ROAD accidents are in the top 10 causes of death globally. Every 30 seconds someone somewhere dies in a car crash. Around 200 per year in Scotland alone and 94 per cent of those accidents are caused by driver error. Far from being a safety concern autonomous vehicles offer an opportunity to dramatically reduce this death toll. And while there are legal liability issues to be resolved, the insurance industry welcomes the move to autonomous transport.

Technology is blind to inequalities. How society chooses to configure itself around the technology is what determines whether it is a force for good or bad. A hands-off approach, pretending that nothing will change, guarantees that the driverless economy will default to privately owned and run systems that exacerbate inequalities, pushing more cost onto the public sector as a consequence.

READ MORE: European cash boost of £5m for ground-breaking Scottish research

However, active engagement by government – local and national – can ensure the opposite is the case.

We have seen the impact of varying models of ownership potentially collapsing the cost of autonomous vehicle rental.

So in a world where taxi costs per mile are a fraction of what they are today, why wait on a rainy night for a bus that may or may not turn up to timetable, when for the same cost a self-drive will be at your door, on demand, in a few minutes, to take you wherever you want to go? Smart connectivity also offers the option of shared rides with multiple scheduled pick-ups and drop-offs utilising larger vehicles or minibuses, which would reduce costs even further.

The public sector probably has much to gain in seizing the initiative. Otherwise the laws of economics will drive the surplus value created into the hands of vehicle producers and private network operators.

The effect on some disadvantaged groups could be positive. Many disabilities, including blindness, would no longer be a barrier to accessing personal transport on the same terms as the rest of the population. Those growing old and frail no longer needing to worry about losing their ability to travel independently.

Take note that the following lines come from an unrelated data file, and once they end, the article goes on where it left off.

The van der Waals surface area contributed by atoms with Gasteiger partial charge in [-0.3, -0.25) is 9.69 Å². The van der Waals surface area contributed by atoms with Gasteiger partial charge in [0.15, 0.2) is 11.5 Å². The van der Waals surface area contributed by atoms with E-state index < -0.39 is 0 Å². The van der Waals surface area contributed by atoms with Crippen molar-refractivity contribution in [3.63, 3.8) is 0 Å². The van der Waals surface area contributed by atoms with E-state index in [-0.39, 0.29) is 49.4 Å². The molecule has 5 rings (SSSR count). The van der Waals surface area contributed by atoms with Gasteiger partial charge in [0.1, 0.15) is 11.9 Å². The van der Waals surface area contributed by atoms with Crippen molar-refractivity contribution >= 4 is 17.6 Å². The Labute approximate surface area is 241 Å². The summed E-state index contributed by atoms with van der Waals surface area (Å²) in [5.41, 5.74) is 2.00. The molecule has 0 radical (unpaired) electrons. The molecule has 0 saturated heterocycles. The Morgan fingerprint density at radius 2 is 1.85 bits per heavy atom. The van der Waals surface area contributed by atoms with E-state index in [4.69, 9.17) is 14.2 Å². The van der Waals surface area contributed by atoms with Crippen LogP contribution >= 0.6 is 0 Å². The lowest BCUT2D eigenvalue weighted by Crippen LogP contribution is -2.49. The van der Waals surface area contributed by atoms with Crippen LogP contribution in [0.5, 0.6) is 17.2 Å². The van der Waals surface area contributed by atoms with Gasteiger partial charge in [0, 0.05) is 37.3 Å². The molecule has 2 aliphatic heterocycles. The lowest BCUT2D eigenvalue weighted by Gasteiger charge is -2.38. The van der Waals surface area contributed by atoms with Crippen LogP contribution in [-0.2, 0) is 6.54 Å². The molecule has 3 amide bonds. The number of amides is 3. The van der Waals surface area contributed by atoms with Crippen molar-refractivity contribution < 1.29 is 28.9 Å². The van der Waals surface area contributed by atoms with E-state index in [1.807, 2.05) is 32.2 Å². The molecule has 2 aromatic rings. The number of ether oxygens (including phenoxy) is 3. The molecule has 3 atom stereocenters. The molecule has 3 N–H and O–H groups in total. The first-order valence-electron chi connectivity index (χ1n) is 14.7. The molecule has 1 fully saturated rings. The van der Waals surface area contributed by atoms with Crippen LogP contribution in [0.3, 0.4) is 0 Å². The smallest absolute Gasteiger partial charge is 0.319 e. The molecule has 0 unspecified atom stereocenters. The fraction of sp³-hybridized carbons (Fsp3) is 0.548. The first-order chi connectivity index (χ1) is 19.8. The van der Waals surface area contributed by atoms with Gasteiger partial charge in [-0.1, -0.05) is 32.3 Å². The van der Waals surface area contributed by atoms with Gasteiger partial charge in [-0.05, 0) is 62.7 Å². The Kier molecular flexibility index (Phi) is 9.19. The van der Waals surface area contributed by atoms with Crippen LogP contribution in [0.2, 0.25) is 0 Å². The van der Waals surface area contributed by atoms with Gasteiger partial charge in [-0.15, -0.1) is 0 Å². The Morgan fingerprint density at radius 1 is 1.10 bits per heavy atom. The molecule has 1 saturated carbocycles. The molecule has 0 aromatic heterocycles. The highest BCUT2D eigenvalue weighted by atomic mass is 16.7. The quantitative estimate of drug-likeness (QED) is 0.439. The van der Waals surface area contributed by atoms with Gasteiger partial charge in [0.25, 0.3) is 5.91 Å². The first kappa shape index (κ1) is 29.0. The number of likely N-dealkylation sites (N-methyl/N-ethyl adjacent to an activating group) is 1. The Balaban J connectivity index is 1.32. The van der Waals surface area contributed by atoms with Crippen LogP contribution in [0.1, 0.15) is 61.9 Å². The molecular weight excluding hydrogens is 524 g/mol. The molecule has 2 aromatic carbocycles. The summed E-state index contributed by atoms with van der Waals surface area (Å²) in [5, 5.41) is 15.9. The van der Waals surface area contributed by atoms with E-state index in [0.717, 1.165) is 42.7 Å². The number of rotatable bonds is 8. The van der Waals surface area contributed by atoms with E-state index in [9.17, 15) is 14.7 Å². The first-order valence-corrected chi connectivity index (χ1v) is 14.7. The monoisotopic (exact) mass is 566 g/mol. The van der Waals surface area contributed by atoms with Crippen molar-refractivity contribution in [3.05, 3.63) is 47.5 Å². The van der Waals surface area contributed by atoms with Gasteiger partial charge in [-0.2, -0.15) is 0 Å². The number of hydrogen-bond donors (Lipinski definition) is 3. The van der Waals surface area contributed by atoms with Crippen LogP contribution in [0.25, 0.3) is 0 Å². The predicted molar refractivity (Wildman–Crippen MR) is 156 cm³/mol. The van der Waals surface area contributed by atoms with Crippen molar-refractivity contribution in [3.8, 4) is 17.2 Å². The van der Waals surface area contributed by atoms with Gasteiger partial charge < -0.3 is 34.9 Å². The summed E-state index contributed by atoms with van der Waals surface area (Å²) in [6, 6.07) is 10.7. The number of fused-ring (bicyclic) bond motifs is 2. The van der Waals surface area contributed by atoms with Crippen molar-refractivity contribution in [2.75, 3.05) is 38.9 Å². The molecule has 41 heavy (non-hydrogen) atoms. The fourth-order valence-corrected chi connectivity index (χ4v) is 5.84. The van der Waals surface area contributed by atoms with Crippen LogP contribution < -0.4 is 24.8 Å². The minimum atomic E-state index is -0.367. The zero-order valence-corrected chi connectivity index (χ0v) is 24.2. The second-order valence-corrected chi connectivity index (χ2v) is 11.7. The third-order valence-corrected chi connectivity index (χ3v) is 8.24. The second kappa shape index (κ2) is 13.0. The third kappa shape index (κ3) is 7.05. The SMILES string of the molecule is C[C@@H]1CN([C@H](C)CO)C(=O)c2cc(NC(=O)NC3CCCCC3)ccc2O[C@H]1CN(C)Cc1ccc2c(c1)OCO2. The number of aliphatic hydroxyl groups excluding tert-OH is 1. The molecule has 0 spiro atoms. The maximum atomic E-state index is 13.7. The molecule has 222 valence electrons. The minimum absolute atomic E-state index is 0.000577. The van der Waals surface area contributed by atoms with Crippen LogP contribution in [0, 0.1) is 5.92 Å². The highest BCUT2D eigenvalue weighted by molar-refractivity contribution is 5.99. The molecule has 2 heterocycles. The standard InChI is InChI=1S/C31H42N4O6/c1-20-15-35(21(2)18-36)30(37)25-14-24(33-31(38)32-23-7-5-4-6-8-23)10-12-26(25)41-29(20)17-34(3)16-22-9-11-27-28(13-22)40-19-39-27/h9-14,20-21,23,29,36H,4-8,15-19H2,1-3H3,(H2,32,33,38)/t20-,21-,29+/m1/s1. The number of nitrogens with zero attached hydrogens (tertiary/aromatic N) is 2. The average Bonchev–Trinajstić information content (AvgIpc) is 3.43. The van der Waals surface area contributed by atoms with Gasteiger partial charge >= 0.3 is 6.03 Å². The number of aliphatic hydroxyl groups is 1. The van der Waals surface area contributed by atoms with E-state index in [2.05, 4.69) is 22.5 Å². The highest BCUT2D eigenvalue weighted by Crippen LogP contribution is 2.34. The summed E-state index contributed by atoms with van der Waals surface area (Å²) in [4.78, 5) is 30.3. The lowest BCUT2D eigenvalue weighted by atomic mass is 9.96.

There would be flexibility to schedule multiple trips – driving to work, doing the school run and picking up shopping all at the same time. The productivity gains from working during commutes could add up to billions. Cyber security is always a threat, as it is with all interconnected critical systems, be they air traffic control or energy network management. But as in these other industries that risk is manageable.

While safety and regulatory issues need to be considered, and solutions designed in, and where necessary legislated for, opting out of the technology is no more an option than uninventing air travel or the internet. The Government needs to be ahead of the curve here, and not running to catch up: assessing legislative and regulatory needs and being proactive in working with technology companies. And as with so much of this revolution, the earlier these issues are assessed and plans put in place the better. Society at large needs to be a beneficiary of automation and not a victim.